You’ve grown bushels of tomatoes, a counter full of cukes and peppers ‘out the door’. You’re beaming with your accomplishment, but now what?
You don’t want to waste any of your hard-earned harvest.
The fresh picked food needs to be washed. I don’t mean in the kitchen sink with Dawn! You need to remove any dirt from the produce and wash off any residue from anything that might have ‘crawled’ across the fruit of your labors.
Ugly isn’t it? It’s called ‘make do with what you have’. In this case I rounded up some cement blocks and an old cast iron sink, and set it up beside a water spigot. Then just stuck a short garden hose ( in this case an old washer hose) through the hole in the back and voila, a garden sink. I can set a bucket underneath and regain the water!
Produce you’ll be consuming in a few days can be stored in the refrigerator or the counter. If you store on the counter be sure to check them daily for over-ripening and rotting and toss the offenders into the compost pile.
Herbs can be wrapped in a paper towel and stored in a plastic bag in the fridge. The paper towel absorbs moisture helping to preserve the herbs longer. (Do you save the excess napkins the fast food places give you? This is a good use for those!)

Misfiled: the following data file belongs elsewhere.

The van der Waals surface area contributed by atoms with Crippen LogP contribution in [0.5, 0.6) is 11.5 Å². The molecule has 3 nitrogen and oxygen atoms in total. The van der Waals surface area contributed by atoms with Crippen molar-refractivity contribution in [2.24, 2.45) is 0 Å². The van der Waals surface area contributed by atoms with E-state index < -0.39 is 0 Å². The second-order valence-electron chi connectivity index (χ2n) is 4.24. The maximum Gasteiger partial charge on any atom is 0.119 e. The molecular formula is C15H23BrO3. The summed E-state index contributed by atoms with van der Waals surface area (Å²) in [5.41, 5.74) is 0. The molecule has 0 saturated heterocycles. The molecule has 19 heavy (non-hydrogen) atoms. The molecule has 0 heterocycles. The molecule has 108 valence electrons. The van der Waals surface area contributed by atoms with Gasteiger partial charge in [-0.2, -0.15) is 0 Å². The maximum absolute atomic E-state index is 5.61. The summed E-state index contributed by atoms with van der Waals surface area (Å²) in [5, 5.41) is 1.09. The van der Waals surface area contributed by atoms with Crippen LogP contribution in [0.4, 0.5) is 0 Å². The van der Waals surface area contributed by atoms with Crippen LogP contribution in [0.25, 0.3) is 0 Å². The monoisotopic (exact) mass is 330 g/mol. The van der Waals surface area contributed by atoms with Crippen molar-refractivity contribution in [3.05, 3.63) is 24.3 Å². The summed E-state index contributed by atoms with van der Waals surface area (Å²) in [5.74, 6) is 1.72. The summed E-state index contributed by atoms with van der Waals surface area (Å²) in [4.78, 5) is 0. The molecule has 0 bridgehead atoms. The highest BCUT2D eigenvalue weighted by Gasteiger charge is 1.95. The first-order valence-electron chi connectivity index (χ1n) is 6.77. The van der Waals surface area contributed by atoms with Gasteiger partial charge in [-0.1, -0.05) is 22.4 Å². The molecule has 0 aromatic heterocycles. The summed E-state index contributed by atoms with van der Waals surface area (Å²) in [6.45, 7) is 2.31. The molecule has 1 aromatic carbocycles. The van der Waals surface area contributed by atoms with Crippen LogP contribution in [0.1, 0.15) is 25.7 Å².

Potatoes, however, should be stored dry, in a cool dark spot.
You’ve other options as well. There’s dehydrating, freezing, canning and pickling and for a lucky few, freeze drying.
Did you realize that some of your produce can be left in the garden until you need it? Root vegetables, such as carrots, potatoes and parsnips can overwinter in most areas if mulched.
If frost is predicted you should go ahead and pick your tomatoes, even if they’re still green. They’ll ripen on your windowsills. ( Or you can whip up a batch of fried green tomatoes for supper!)
Did you know that you shouldn’t store potatoes WITH onions? No siree. Onions give off a gas that makes potatoes sprout/spoil.
So if you’re storing your potatoes and onions, in a cool dark place, make sure they’re separate from each other. Apples should also be stored in a cool dark place however each apple should be wrapped so that it doesn’t touch the next one. Remember the song “One Bad Apple”? Well, one bad apple WILL spoil the whole bunch dear!
Here’s to a bountiful harvest and winter storage. Everything you do to become more self-sufficient is a bonus and we sure don’t want to waste anything we’ve worked so hard on!